Study at Rabin Medical Center On Induced Labor Shows No Harm to Mothers & Babies

Article from Medical XPress, September 1, 2016

In a study was published on August 8, 2016, in the Archives of Gynaecology and Obstetrics;
Tel Aviv University study has determined that natural, spontaneous deliveries and induced deliveries following the rupture of the amniotic sac in the mother share similar neonatal outcomes, contradicting common wisdom.

Dr. Liran Hiersch, led the study on Induced labor along with Dr. Eran Ashwal, both from the Helen Schneider Hospital for Women at Rabin Medical Center and Tel Aviv University’s Sackler School of Medicine. "People have an idea that everything natural is better, including childbirth. But induction is not necessarily more dangerous for mother and child than Mother Nature herself."

Most expectant mothers are warned about artificially induced deliveries, saying that it may cause a low fetal heart rate, an increased risk of infection to mother and baby, and uterine rupture or excessive bleeding after delivery. "We have found that induction produces healthy mothers and infants, with risk factors similar to those of spontaneous deliveries," Dr. Hiersch said.

The researchers evaluated the perinatal outcome of 625 women admitted to Rabin Medical Center in Israel with prolonged (24-hour) premature rupture of membranes or water breakage. Women who did not exhibit the spontaneous onset of labor within 24 hours from the moment their water broke underwent prostaglandin induction. These were then compared to those women who did develop the spontaneous onset of labor within 24 hours of being admitted. No significant difference was found between the groups regarding maternal age, parity and obstetrical complications.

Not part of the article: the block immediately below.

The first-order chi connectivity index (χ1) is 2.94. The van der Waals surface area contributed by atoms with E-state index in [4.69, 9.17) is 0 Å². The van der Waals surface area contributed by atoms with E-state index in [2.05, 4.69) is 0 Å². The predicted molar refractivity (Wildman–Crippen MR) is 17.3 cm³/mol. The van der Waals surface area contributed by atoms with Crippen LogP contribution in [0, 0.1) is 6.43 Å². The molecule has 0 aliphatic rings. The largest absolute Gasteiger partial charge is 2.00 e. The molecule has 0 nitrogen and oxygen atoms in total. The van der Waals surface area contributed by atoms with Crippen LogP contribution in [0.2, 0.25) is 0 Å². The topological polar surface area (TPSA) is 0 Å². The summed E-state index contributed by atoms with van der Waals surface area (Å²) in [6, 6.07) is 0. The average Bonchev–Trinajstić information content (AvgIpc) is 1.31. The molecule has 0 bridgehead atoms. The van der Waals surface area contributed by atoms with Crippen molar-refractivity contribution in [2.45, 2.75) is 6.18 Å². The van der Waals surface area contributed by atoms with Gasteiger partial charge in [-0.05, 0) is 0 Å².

Women in the induction group were found to be at an increased risk for Caesarean section (CS), but researchers believe this was due mainly to blocked birth canals and not the induction itself.
Artificial induction is a possibility for all expectant mothers who have approached two weeks past their delivery date, who experience high blood pressure or diabetes, who have a uterine infection or who simply haven't experienced contractions despite their water having broken. These women are often hospitalized for 24 hours. But after 24 hours have passed without natural delivery, most medical professionals will induce labor artificially to reduce subsequent risks to mother and child.

"There is a palpable fear among women who are waiting for the contractions to begin," said Dr. Hiersch. "They fear fetal distress, they fear infection, umbilical cord trouble, but we have found no basis for their fears. These mothers should be assured that induced labor poses no increased risk to the health of their babies and themselves.""This study gives us, medical professionals, the reassurance needed to continue doing what we do. Hopefully, it will also reassure our patients, which is equally important," Dr. Hiersch concluded.

Dr. Hiersch is currently working on finding variables that predict which women may spontaneously go into labor following the premature rupture  of membranes.

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